El pasado domingo el New York Times publicó un artículo en el que se repasa la actualidad de la cultura en Madrid, con especial mención a las actividades que son organizadas por las cajas de ahorros y otras instituciones en concepto de “obra social”.
Back in the day, it typically meant helping out farmers through lean times and troubled harvests. Today, however, through a vast array of obra social (public work) foundations, the savings banks support medical research and reforestation efforts, grant scholarships, finance historical preservation, sponsor art exhibitions or even establish their own cultural centers.
Fortunately for residents and visitors to Madrid, several have chosen to maintain cultural centers. And they are not alone — the city boasts at least a dozen corporate and private cultural centers. While the large state-run museums — the august Prado and Reina Sofía — do an unparalleled job at showcasing Spanish art at the height of its game over the centuries, these nimble foundations are able to fill in the gaps and show international and avant-garde art that King Philip II might never have gone for.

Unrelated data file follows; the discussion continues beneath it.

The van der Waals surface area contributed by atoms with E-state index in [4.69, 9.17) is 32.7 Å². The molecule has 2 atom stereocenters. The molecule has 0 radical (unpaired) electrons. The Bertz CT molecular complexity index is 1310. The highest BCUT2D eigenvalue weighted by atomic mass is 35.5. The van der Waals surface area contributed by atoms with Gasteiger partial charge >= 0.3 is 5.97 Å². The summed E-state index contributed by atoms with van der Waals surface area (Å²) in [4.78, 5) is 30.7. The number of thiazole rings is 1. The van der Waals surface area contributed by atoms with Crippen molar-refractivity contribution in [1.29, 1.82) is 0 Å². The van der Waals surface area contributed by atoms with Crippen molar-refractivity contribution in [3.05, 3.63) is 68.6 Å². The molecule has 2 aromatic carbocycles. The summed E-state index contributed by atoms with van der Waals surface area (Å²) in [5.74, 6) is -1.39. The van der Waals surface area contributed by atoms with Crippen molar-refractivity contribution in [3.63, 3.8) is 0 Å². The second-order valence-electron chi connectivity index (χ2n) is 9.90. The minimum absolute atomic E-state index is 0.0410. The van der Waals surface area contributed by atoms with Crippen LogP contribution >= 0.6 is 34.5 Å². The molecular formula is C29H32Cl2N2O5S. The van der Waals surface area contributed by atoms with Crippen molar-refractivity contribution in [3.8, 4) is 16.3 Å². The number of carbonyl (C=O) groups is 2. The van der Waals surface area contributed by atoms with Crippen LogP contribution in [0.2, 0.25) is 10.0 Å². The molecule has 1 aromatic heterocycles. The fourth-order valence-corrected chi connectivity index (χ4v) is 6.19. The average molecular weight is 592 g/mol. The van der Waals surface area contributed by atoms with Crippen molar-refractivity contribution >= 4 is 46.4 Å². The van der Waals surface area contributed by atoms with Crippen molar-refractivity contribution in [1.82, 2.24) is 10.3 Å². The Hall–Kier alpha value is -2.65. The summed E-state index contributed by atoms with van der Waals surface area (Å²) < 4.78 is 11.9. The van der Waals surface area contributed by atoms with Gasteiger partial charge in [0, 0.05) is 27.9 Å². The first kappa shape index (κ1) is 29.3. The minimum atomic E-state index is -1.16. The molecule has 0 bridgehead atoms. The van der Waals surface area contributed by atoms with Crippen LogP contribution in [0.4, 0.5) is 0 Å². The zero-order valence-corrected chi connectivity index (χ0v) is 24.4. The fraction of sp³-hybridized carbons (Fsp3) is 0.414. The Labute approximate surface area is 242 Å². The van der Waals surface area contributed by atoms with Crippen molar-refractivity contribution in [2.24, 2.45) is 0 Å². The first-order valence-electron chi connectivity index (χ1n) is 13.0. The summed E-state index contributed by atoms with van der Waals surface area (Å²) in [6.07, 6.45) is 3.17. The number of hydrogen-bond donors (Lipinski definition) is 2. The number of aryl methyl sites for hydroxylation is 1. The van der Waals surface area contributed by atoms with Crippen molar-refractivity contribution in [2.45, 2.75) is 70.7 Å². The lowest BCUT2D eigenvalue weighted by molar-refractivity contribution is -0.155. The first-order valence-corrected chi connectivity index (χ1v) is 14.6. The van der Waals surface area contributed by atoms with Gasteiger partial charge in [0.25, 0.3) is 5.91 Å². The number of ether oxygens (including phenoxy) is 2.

And this is to say nothing of the hundreds of concerts, film programs and education events for adults and children they offer every month.
Oh, and most of it is free.
Leer artículo: The New York Times: In Madrid, Banking on the Art Scene.
(Gracias a Petezin por el aviso)